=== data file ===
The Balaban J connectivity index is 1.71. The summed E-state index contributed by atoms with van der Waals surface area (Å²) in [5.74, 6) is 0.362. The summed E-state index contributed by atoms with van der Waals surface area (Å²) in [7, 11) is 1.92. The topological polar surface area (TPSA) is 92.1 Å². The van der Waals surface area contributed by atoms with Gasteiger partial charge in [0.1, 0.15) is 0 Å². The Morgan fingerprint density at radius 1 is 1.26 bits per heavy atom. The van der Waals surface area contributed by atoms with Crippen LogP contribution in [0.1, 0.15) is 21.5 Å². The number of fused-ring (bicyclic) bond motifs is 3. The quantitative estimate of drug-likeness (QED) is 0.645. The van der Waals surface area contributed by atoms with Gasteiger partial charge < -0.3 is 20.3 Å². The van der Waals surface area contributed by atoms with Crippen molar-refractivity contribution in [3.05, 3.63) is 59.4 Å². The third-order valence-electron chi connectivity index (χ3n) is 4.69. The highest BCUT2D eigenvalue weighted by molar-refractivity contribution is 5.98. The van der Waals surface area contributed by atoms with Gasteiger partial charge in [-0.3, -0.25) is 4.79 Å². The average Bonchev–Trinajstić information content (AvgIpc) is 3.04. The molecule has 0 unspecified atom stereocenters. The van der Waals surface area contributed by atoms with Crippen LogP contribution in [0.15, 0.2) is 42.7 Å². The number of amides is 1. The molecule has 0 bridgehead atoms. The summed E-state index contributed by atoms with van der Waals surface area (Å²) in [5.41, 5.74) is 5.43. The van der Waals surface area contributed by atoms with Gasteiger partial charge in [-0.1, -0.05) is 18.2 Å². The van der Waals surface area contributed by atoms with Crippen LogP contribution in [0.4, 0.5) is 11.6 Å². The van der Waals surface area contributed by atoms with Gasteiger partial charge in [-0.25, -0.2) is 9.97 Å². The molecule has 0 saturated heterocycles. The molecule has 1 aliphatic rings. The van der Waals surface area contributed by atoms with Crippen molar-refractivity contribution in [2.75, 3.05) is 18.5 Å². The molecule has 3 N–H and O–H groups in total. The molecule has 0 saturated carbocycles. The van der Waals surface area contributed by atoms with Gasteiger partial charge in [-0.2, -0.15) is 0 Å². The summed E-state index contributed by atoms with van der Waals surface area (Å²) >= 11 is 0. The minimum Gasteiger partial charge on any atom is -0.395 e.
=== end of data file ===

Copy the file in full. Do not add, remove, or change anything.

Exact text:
The Balaban J connectivity index is 1.71. The summed E-state index contributed by atoms with van der Waals surface area (Å²) in [5.74, 6) is 0.362. The summed E-state index contributed by atoms with van der Waals surface area (Å²) in [7, 11) is 1.92. The topological polar surface area (TPSA) is 92.1 Å². The van der Waals surface area contributed by atoms with Gasteiger partial charge in [0.1, 0.15) is 0 Å². The Morgan fingerprint density at radius 1 is 1.26 bits per heavy atom. The van der Waals surface area contributed by atoms with Crippen LogP contribution in [0.1, 0.15) is 21.5 Å². The number of fused-ring (bicyclic) bond motifs is 3. The quantitative estimate of drug-likeness (QED) is 0.645. The van der Waals surface area contributed by atoms with Gasteiger partial charge < -0.3 is 20.3 Å². The van der Waals surface area contributed by atoms with Crippen molar-refractivity contribution in [3.05, 3.63) is 59.4 Å². The third-order valence-electron chi connectivity index (χ3n) is 4.69. The highest BCUT2D eigenvalue weighted by molar-refractivity contribution is 5.98. The van der Waals surface area contributed by atoms with Gasteiger partial charge in [-0.3, -0.25) is 4.79 Å². The average Bonchev–Trinajstić information content (AvgIpc) is 3.04. The molecule has 0 unspecified atom stereocenters. The van der Waals surface area contributed by atoms with Crippen LogP contribution in [0.15, 0.2) is 42.7 Å². The number of amides is 1. The molecule has 0 bridgehead atoms. The summed E-state index contributed by atoms with van der Waals surface area (Å²) in [5.41, 5.74) is 5.43. The van der Waals surface area contributed by atoms with Gasteiger partial charge in [-0.1, -0.05) is 18.2 Å². The van der Waals surface area contributed by atoms with Crippen LogP contribution in [0.4, 0.5) is 11.6 Å². The van der Waals surface area contributed by atoms with Gasteiger partial charge in [-0.25, -0.2) is 9.97 Å². The molecule has 0 saturated heterocycles. The molecule has 1 aliphatic rings. The van der Waals surface area contributed by atoms with Crippen molar-refractivity contribution in [2.75, 3.05) is 18.5 Å². The molecule has 3 N–H and O–H groups in total. The molecule has 0 saturated carbocycles. The van der Waals surface area contributed by atoms with Gasteiger partial charge in [-0.2, -0.15) is 0 Å². The summed E-state index contributed by atoms with van der Waals surface area (Å²) >= 11 is 0. The minimum Gasteiger partial charge on any atom is -0.395 e.